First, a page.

These topics include stem cell therapies for diverse diseases, new biomaterials, tissue engineering as well as regenerative medicine in veterinary medicine represented within the satellite event of the WCRM: the Fraunhofer Symposium. The main program is immediately available on the homepage http://www.regmed.org.
Approximately 700 participants from 33 countries from every continent have already registered. The online registration for this important event from October, 17 to 20, 2007 is still possible. Students obtain a special offer: For only 150 euros they can experience the scientific program for the entire three days. Day tickets are available from 80 euros.
On Saturday, October, 20, 2007 Daniel Anderson from the Massachusetts Institute of Technology (MIT), Cambridge, (USA) will give an oral presentation. Anderson works as research associate at the Center for Cancer Research of MIT and is active in the well known biomedical engineering laboratory at MIT. The director of this lab is Prof. Robert Langer. He became famous through his revolutionary work in the field of cancer research and the new developed methods of drug administration to cancer patients.
In 1999 Forbes Magazine named him one of the 25 worldwide most important persons in the field of biotechnology. The laboratory works at the interface of biotechnology and material science. At the 3rd WCRM Anderson will, as representative of the Langer-Lab, speak about "Combinatorial development of biomaterials for tissue engineering and drug delivery".
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To process information, photons must interact. However, these tiny packets of light want nothing to do with each other, each passing by without altering the...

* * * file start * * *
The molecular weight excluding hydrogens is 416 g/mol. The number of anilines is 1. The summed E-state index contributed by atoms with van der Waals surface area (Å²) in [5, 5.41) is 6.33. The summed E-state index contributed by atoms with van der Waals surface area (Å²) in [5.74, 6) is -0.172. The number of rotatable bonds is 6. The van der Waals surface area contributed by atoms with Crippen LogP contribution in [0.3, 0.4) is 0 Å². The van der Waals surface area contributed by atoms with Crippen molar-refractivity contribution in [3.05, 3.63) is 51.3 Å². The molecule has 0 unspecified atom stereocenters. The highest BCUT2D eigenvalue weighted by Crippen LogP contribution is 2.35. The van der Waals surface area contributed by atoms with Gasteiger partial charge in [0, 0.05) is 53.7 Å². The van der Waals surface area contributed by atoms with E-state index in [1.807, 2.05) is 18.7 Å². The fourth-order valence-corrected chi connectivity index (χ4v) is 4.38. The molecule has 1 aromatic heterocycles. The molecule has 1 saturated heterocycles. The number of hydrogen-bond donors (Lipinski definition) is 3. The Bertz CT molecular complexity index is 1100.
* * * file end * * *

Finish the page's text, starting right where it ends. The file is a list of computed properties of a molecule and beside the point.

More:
Researchers from the Department of Atomically Resolved Dynamics of the Max Planck Institute for the Structure and Dynamics of Matter (MPSD) at the Center for Free-Electron Laser Science in Hamburg, the University of Hamburg and the European Molecular Biology Laboratory (EMBL) outstation in the city have developed a new method to watch biomolecules at work. This method dramatically simplifies starting enzymatic reactions by mixing a cocktail of small amounts of liquids with protein crystals. Determination of the protein structures at different times after mixing can be assembled into a time-lapse sequence that shows the molecular foundations of biology.
The functions of biomolecules are determined by their motions and structural changes. Yet it is a formidable challenge to understand these dynamic motions.
At the International Symposium on Automotive Lighting 2019 (ISAL) in Darmstadt from September 23 to 25, 2019, the Fraunhofer Institute for Organic Electronics, Electron Beam and Plasma Technology FEP, a provider of research and development services in the field of organic electronics, will present OLED light strips of any length with additional functionalities for the first time at booth no. 37.
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Later during this century, around 2060, a paradigm shift in global energy consumption is expected: we will spend more energy for cooling than for heating....
Researchers from the Department of Atomically Resolved Dynamics of the Max Planck Institute for the Structure and Dynamics of Matter (MPSD) at the Center for Free-Electron Laser Science in Hamburg, the University of Potsdam (both in Germany) and the University of Toronto (Canada) have pieced together a detailed time-lapse movie revealing all the major steps during the catalytic cycle of an enzyme. Surprisingly, the communication between the protein units is accomplished via a water-network akin to a string telephone. This communication is aligned with a ‘breathing’ motion, that is the expansion and contraction of the protein.
This time-lapse sequence of structures reveals dynamic motions as a fundamental element in the molecular foundations of biology.
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